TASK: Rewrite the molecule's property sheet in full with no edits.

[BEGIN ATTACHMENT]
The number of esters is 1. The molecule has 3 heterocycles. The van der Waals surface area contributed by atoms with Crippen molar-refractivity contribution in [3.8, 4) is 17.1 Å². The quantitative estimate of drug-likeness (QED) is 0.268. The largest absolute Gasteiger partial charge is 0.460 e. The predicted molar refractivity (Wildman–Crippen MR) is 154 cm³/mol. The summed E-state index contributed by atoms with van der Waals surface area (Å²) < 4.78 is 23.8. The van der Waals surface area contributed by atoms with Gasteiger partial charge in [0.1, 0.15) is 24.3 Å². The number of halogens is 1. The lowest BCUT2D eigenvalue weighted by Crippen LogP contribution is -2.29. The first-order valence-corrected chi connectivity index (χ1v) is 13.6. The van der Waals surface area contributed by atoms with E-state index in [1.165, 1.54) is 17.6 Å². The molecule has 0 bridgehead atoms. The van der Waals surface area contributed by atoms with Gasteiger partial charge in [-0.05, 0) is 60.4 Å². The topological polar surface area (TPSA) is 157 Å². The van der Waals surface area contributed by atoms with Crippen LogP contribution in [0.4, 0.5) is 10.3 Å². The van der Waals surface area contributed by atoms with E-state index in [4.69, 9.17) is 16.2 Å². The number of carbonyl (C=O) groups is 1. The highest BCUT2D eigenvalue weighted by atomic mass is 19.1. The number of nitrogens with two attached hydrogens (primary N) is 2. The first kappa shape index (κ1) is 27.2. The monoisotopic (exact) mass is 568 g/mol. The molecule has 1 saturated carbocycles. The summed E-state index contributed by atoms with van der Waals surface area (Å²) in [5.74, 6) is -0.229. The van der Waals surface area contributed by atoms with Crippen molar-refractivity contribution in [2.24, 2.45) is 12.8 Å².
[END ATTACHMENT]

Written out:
The number of esters is 1. The molecule has 3 heterocycles. The van der Waals surface area contributed by atoms with Crippen molar-refractivity contribution in [3.8, 4) is 17.1 Å². The quantitative estimate of drug-likeness (QED) is 0.268. The largest absolute Gasteiger partial charge is 0.460 e. The predicted molar refractivity (Wildman–Crippen MR) is 154 cm³/mol. The summed E-state index contributed by atoms with van der Waals surface area (Å²) < 4.78 is 23.8. The van der Waals surface area contributed by atoms with Gasteiger partial charge in [0.1, 0.15) is 24.3 Å². The number of halogens is 1. The lowest BCUT2D eigenvalue weighted by Crippen LogP contribution is -2.29. The first-order valence-corrected chi connectivity index (χ1v) is 13.6. The van der Waals surface area contributed by atoms with E-state index in [1.165, 1.54) is 17.6 Å². The molecule has 0 bridgehead atoms. The van der Waals surface area contributed by atoms with Gasteiger partial charge in [-0.05, 0) is 60.4 Å². The topological polar surface area (TPSA) is 157 Å². The van der Waals surface area contributed by atoms with Crippen LogP contribution in [0.4, 0.5) is 10.3 Å². The van der Waals surface area contributed by atoms with E-state index in [4.69, 9.17) is 16.2 Å². The number of carbonyl (C=O) groups is 1. The highest BCUT2D eigenvalue weighted by atomic mass is 19.1. The number of nitrogens with two attached hydrogens (primary N) is 2. The first kappa shape index (κ1) is 27.2. The monoisotopic (exact) mass is 568 g/mol. The molecule has 1 saturated carbocycles. The summed E-state index contributed by atoms with van der Waals surface area (Å²) in [5.74, 6) is -0.229. The van der Waals surface area contributed by atoms with Crippen molar-refractivity contribution in [2.24, 2.45) is 12.8 Å².